On December 10, four critically-acclaimed songwriters from Nashville will bring a little East Nashville Holiday spirit to The Strand in Lakewood. Amy Speace, Rod Picott and Doug & Telisha Williams (of Wild Ponies) will transform The Strand into The Bluebird Cafe. Rod Picott gives us the scoop on the show.
How did Decembersongs come about?
It was actually Amy Speace's idea. She did the tour a couple years running with Dan Navarro, Sally Barris and John Vezner. Incredibly talented people all of them. Last year, I think one of them couldn't do the tour so Amy decided to shake it up and bring a grittier version of the show. It might have been grittier than she expected asking me along but Amy is always game so I got the invite again this year as did Doug and Telisha Williams. It's a really great mix of talents. I do what I do, very narrative sort of stuff, Amy is an incredible singer and brings that elegant sense of musicality and Doug and Telisha are very fun with electric guitar and upright bass. Telisha has a beautiful authentic country voice. They have a nice energy to balance the coal in the stocking I bring.
How does the show work?
We each play a couple of our own songs accompanied by the others in the first set then we play the holiday set which consists of some of the prettier classics plus an original holiday song each of us wrote. It's a very fun show. It moves quickly and everyone onstage has a quick wit so it's pretty freewheeling and funny. The first set is our own songs, Then we Christmas the hell out of it!
What's East Nashville like?
East Nashville is the gathering spot for the bohemian types in Nashville including a lot of folks in the Americana scene. It's growing too quickly these days so artists are starting to get priced out but it's still quite eclectic and cool. Think Austin east of the highway and you're close to what it's like. Good coffee, art galleries, lots of bars, a few upscale restaurants, a used record store, used guitar store, an old fashioned hardware store where they still do window screens-it's that part of town. There are a lot of young people moving to East Nashville now. It's hip. It was rough back when I moved to town. People were incredulous, "You live across the river?!"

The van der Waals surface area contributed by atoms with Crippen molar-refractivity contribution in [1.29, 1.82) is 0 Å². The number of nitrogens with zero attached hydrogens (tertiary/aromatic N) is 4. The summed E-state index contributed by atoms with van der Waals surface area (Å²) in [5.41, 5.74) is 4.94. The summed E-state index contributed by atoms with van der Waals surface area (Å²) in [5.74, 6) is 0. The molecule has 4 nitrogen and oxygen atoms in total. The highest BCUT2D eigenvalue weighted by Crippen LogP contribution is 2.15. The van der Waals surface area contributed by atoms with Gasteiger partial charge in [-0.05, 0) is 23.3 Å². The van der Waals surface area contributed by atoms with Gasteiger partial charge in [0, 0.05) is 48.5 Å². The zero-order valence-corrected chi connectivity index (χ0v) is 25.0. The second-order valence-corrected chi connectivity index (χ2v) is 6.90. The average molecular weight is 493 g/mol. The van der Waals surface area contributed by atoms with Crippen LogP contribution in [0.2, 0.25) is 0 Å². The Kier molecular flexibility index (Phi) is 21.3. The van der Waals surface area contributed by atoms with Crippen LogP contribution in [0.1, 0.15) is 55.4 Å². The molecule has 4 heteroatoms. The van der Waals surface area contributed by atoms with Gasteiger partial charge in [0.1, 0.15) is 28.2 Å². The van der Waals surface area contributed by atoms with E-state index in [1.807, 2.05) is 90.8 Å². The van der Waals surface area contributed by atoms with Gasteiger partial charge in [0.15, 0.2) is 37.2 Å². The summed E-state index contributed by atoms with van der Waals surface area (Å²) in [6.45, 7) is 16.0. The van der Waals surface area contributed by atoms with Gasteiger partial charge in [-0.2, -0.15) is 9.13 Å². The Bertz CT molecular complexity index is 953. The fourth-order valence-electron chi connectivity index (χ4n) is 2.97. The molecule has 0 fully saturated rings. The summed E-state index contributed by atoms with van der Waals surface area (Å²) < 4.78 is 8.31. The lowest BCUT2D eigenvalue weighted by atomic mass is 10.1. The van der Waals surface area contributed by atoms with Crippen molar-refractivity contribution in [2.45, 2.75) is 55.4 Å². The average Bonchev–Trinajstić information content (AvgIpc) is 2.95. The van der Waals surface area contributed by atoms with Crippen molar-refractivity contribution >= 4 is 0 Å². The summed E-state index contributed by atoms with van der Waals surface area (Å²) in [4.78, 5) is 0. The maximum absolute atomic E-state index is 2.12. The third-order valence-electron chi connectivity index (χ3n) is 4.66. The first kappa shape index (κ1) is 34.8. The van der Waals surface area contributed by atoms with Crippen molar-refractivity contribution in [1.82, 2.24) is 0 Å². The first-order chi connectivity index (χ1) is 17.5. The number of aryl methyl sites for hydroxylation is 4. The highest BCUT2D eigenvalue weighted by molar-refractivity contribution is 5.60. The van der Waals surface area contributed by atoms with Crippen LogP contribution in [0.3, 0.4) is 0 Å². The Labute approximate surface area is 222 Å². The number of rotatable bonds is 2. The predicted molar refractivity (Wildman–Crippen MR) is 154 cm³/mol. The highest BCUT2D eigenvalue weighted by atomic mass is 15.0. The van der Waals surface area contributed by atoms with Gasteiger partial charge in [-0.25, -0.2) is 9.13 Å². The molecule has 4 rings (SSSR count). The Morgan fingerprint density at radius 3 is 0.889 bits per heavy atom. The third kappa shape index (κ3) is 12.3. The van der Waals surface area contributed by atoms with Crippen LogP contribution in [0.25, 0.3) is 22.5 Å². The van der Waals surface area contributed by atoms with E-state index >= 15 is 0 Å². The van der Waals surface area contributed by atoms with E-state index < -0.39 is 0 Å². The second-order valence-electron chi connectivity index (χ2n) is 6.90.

So, what's an East Nashville Christmas like?
It's a mix of old south, as Nashville still is in some ways, and funky sort of hipness. There are loads of musicians and artists in East Nashville so it's quite eclectic, funky and progressive. All good things except that a cup of coffee has gotten very expensive...though it's way better than it was 20 years ago when I moved to town.
Why do you think Christmas and holiday music is so universal?
Part of it is simple. It's a marker. It rolls around at the end of every year and no matter your religion or sense of spirituality I think it marks where you are in your life. Your sense of family, the people who are important to you, what has transpired over the year. Your losses are a deeper blue, your love has a deeper warmth. We all get a sense of our common humanity for a few moments. Hope lingers in the air. We see the possibilities of kindness and love and how the world could be if we were driven by the best parts of ourselves.
There is no denying the melodies of those beautiful classics. They were written by masters in a time when musicality was prized and more sophisticated than it is generally now. The catalog of holiday songs is a world that's fun to explore for a few weeks then let go of and return to. Of course my own offering is titled, "Dad's Drunk Again on Christmas" so it's also a place to have fun with your own memories and stories.